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Productive Reclamation of saline Soils with Distichlis spicata var. yensen-4a

M. R. Sargeant1, M. E. Rogers2, and R. E. White3

1 NyPa Australia, Tatura, Vic.
Agriculture Victoria, Department of Natural Resources and Environment, Tatura, Vic.
Institute of Land and Food Resources, The University of Melbourne, Parkville, Vic.


Distichlis spicata var. yensen-4a (NyPa Forage) is a salt tolerant grass developed in Arizona. A study is being conducted at Undera in northern Victoria to investigate its suitability for Australian conditions and its ability to reclaim saline soils. Small plots of D. spicata var. yensen-4a were established in spring 2000 and will be compared with the other salt tolerant grasses Puccinellia ciliata, Paspalum vaginatum and Leptochloa fusca. Measurements to determine the relative usefulness of these grasses in reclamation and for forage will include dry matter production, protein and ash content, and dry matter digestibility. Measurement of soil unsaturated hydraulic conductivity were taken at establishment and on completion of the study to determine whether the growth habits of these grasses have had any beneficial effects on water infiltration.


Leptochloa fusca, NyPa forage, Paspalum vaginatum, Puccinellia ciliata, salinity, salt grass.


It has been estimated that there are 2.5 million hectares of saline soils within Australia. The National Dryland Salinity Program has predicted that this area could increase to at least 15 million hectares in the next few decades. The challenge is to find ways to improve the productive capacity of these saline lands for agriculture. One potential solution to this challenge is using this saline land for the production of forage. Production of forage on highly saline soils is now possible due to the development of a halophytic grass Distichlis spicata var. yensen-4a (NyPa Forage). Previous research conducted in Western Australia has shown that D. spicata var. yensen-4a can grow well in dryland farming systems where soils are saline. Work in Spain and the United States of America has also shown that D. spicata var. yensen-4a performs well under irrigation with saline water over a wide range of soil types. It has been suggested that D. spicata var. yensen-4a may also have an advantageous effect on soil hydraulic properties. It has been observed that rhizomes from the plant only have a life span of two years. Suggestions have been made that these decaying rhizomes have created a lattice network throughout the soil (biopores) which improves the hydraulic properties particularly of heavy clay soils. This study will evaluate the performance of D. spicata var. yensen-4a and other salt tolerant grasses in the field under irrigation with saline water.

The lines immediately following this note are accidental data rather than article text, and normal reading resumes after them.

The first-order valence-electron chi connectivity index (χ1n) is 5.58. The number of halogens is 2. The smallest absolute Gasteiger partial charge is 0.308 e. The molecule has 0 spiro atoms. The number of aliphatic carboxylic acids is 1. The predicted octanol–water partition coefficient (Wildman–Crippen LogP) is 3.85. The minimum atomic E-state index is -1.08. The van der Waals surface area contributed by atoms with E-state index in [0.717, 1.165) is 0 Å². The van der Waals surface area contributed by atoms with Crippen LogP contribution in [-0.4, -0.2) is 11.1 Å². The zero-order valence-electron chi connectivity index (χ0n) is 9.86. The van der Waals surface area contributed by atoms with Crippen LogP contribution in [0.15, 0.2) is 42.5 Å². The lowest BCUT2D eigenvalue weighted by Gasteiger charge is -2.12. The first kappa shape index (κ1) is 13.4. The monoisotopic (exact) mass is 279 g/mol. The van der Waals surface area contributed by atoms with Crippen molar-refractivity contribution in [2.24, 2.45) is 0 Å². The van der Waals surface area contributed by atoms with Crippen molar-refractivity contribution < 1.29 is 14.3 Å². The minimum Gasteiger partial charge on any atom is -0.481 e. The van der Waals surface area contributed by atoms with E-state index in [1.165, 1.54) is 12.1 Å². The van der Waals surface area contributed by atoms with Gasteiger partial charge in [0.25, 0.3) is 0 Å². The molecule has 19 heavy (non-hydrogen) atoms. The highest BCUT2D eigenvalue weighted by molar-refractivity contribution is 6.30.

A field experiment was established at the Serial Biological Concentration site (SBC) at Undera in the Goulburn Valley, northern Victoria. Predominantly an irrigated dairying region, this area has an annual rainfall of 460 mm. Thirty two plots were planted in the spring 2000 to four different grasses; D. spicata var. yensen-4a, Puccinellia ciliata, Leptochloa fusca and Paspalum vaginatum. Both D. spicata var. yensen-4a and P. vaginatum were raised by vegetative means while the L. fusca and P. ciliata were grown from seed. All these grasses were potted up into 50 mm diameter pots in a hothouse, hardened up outside, and then planted into the field plots with a spacing of 20 cm between plants. At the time of planting, fertiliser was incorporated at the rate of 20 kg P/ha, and 18 kg N/ha.

The plots were irrigated during summer, with water from the SBC ponds. Half of the plots will be irrigated with saline water with an EC of 18 dS/m, while the other half will be irrigated with water of 28 dS/m. Measurements to be conducted throughout the trial will include dry matter production, protein and ash content, and dry matter digestibility.

Unsaturated hydraulic conductivities (at -20 mm pressure head) were measured with a disc permeameter before the grasses were sown, and will be measured again upon the completion of the trial to determine if there have been any significant changes in hydraulic conductivities due to the growth of the grasses. Soil cores were also taken to measure bulk densities, and will be measured again at the completion of the trial.


Initial hydraulic conductivities of the topsoil (0-15 cm) ranged from 7 mm/hr to 107 mm/hr, while the mean was 33 mm/hr. The pHH2O of the topsoil of the plots were between 6.43 and 7.85, with a mean of 6.98. Subsoil pHH2O were generally more alkaline than the topsoil. Initial topsoil electrical conductivities have varied between 10.4 dS/m and 27.5 dS/m (measured in 1:5 soil:water extracts converted to ECe (saturated extract) on the basis of texture). The bulk densities of the topsoil ranged between 1.04 and 1.41 gcm-3.


The initial evaluation of the site has been completed and the plots have been found to contain a saline clay soil with an alkaline pH trend with depth and variable hydraulic conductivity. Results on the performance of the different grasses under these conditions will be presented.


This project is funded by AusIndusty.

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